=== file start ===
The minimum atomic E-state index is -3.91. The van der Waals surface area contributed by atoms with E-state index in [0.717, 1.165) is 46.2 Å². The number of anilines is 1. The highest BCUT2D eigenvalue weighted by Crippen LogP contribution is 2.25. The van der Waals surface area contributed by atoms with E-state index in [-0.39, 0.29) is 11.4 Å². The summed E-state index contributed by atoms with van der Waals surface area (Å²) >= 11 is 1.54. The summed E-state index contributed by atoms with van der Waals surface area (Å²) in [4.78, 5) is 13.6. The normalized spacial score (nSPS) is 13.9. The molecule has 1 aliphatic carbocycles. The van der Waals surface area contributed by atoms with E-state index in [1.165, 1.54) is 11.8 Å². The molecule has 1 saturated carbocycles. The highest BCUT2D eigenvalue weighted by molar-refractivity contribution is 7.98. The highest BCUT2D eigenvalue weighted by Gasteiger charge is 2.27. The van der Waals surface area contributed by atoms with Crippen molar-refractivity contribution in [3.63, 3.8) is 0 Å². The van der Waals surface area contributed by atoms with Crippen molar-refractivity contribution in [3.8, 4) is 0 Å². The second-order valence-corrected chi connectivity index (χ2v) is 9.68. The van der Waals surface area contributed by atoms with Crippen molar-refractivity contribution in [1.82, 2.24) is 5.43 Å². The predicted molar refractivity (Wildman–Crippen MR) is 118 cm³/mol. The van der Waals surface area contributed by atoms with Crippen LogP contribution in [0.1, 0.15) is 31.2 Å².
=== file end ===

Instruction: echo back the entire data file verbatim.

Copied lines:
The minimum atomic E-state index is -3.91. The van der Waals surface area contributed by atoms with E-state index in [0.717, 1.165) is 46.2 Å². The number of anilines is 1. The highest BCUT2D eigenvalue weighted by Crippen LogP contribution is 2.25. The van der Waals surface area contributed by atoms with E-state index in [-0.39, 0.29) is 11.4 Å². The summed E-state index contributed by atoms with van der Waals surface area (Å²) >= 11 is 1.54. The summed E-state index contributed by atoms with van der Waals surface area (Å²) in [4.78, 5) is 13.6. The normalized spacial score (nSPS) is 13.9. The molecule has 1 aliphatic carbocycles. The van der Waals surface area contributed by atoms with E-state index in [1.165, 1.54) is 11.8 Å². The molecule has 1 saturated carbocycles. The highest BCUT2D eigenvalue weighted by molar-refractivity contribution is 7.98. The highest BCUT2D eigenvalue weighted by Gasteiger charge is 2.27. The van der Waals surface area contributed by atoms with Crippen molar-refractivity contribution in [3.63, 3.8) is 0 Å². The van der Waals surface area contributed by atoms with Crippen molar-refractivity contribution in [3.8, 4) is 0 Å². The second-order valence-corrected chi connectivity index (χ2v) is 9.68. The van der Waals surface area contributed by atoms with Crippen molar-refractivity contribution in [1.82, 2.24) is 5.43 Å². The predicted molar refractivity (Wildman–Crippen MR) is 118 cm³/mol. The van der Waals surface area contributed by atoms with Crippen LogP contribution in [0.1, 0.15) is 31.2 Å².